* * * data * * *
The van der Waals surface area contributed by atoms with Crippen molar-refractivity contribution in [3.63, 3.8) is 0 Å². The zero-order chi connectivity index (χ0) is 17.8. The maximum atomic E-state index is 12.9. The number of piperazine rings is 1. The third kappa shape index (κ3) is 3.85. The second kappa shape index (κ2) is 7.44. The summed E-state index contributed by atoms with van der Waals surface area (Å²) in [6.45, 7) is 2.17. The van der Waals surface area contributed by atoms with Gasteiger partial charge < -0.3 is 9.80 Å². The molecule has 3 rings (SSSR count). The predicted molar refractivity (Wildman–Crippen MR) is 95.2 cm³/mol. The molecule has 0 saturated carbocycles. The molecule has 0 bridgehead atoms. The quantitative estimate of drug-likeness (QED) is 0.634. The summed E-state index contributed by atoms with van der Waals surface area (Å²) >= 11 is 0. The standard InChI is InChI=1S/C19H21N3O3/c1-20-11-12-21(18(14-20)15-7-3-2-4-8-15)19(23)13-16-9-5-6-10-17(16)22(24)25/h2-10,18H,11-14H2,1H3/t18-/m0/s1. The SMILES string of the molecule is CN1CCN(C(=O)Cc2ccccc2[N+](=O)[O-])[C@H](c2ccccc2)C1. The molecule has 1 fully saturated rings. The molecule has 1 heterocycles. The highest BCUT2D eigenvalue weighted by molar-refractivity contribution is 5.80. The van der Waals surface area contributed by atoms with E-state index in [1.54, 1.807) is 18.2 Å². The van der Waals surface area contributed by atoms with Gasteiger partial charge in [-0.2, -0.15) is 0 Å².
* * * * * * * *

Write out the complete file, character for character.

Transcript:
The van der Waals surface area contributed by atoms with Crippen molar-refractivity contribution in [3.63, 3.8) is 0 Å². The zero-order chi connectivity index (χ0) is 17.8. The maximum atomic E-state index is 12.9. The number of piperazine rings is 1. The third kappa shape index (κ3) is 3.85. The second kappa shape index (κ2) is 7.44. The summed E-state index contributed by atoms with van der Waals surface area (Å²) in [6.45, 7) is 2.17. The van der Waals surface area contributed by atoms with Gasteiger partial charge < -0.3 is 9.80 Å². The molecule has 3 rings (SSSR count). The predicted molar refractivity (Wildman–Crippen MR) is 95.2 cm³/mol. The molecule has 0 saturated carbocycles. The molecule has 0 bridgehead atoms. The quantitative estimate of drug-likeness (QED) is 0.634. The summed E-state index contributed by atoms with van der Waals surface area (Å²) >= 11 is 0. The standard InChI is InChI=1S/C19H21N3O3/c1-20-11-12-21(18(14-20)15-7-3-2-4-8-15)19(23)13-16-9-5-6-10-17(16)22(24)25/h2-10,18H,11-14H2,1H3/t18-/m0/s1. The SMILES string of the molecule is CN1CCN(C(=O)Cc2ccccc2[N+](=O)[O-])[C@H](c2ccccc2)C1. The molecule has 1 fully saturated rings. The molecule has 1 heterocycles. The highest BCUT2D eigenvalue weighted by molar-refractivity contribution is 5.80. The van der Waals surface area contributed by atoms with E-state index in [1.54, 1.807) is 18.2 Å². The van der Waals surface area contributed by atoms with Gasteiger partial charge in [-0.2, -0.15) is 0 Å².